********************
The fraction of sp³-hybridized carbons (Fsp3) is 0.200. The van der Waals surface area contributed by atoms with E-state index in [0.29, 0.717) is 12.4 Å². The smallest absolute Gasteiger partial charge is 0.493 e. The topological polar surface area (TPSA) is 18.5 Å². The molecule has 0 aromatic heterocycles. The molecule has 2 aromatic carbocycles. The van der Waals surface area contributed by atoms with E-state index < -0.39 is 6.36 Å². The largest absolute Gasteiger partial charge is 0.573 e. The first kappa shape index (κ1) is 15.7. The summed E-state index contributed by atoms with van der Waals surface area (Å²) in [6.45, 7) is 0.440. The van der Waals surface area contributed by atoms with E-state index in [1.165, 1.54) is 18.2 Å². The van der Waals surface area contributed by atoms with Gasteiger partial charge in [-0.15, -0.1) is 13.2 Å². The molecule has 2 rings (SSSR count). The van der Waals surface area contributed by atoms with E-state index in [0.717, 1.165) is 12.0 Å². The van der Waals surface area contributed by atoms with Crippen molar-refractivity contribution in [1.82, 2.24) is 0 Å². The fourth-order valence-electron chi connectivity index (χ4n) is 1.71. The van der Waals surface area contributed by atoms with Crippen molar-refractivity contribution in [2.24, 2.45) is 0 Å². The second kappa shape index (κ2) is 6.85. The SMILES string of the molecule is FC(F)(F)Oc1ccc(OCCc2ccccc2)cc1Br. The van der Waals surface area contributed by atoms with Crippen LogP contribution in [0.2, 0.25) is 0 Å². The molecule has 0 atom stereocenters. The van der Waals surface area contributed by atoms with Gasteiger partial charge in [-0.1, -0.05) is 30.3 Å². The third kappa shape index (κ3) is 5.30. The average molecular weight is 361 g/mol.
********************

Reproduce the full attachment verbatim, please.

The fraction of sp³-hybridized carbons (Fsp3) is 0.200. The van der Waals surface area contributed by atoms with E-state index in [0.29, 0.717) is 12.4 Å². The smallest absolute Gasteiger partial charge is 0.493 e. The topological polar surface area (TPSA) is 18.5 Å². The molecule has 0 aromatic heterocycles. The molecule has 2 aromatic carbocycles. The van der Waals surface area contributed by atoms with E-state index < -0.39 is 6.36 Å². The largest absolute Gasteiger partial charge is 0.573 e. The first kappa shape index (κ1) is 15.7. The summed E-state index contributed by atoms with van der Waals surface area (Å²) in [6.45, 7) is 0.440. The van der Waals surface area contributed by atoms with E-state index in [1.165, 1.54) is 18.2 Å². The van der Waals surface area contributed by atoms with Gasteiger partial charge in [-0.15, -0.1) is 13.2 Å². The molecule has 2 rings (SSSR count). The van der Waals surface area contributed by atoms with E-state index in [0.717, 1.165) is 12.0 Å². The van der Waals surface area contributed by atoms with Crippen molar-refractivity contribution in [1.82, 2.24) is 0 Å². The fourth-order valence-electron chi connectivity index (χ4n) is 1.71. The van der Waals surface area contributed by atoms with Crippen molar-refractivity contribution in [2.24, 2.45) is 0 Å². The second kappa shape index (κ2) is 6.85. The SMILES string of the molecule is FC(F)(F)Oc1ccc(OCCc2ccccc2)cc1Br. The van der Waals surface area contributed by atoms with Crippen LogP contribution in [0.2, 0.25) is 0 Å². The molecule has 0 atom stereocenters. The van der Waals surface area contributed by atoms with Gasteiger partial charge in [-0.1, -0.05) is 30.3 Å². The third kappa shape index (κ3) is 5.30. The average molecular weight is 361 g/mol.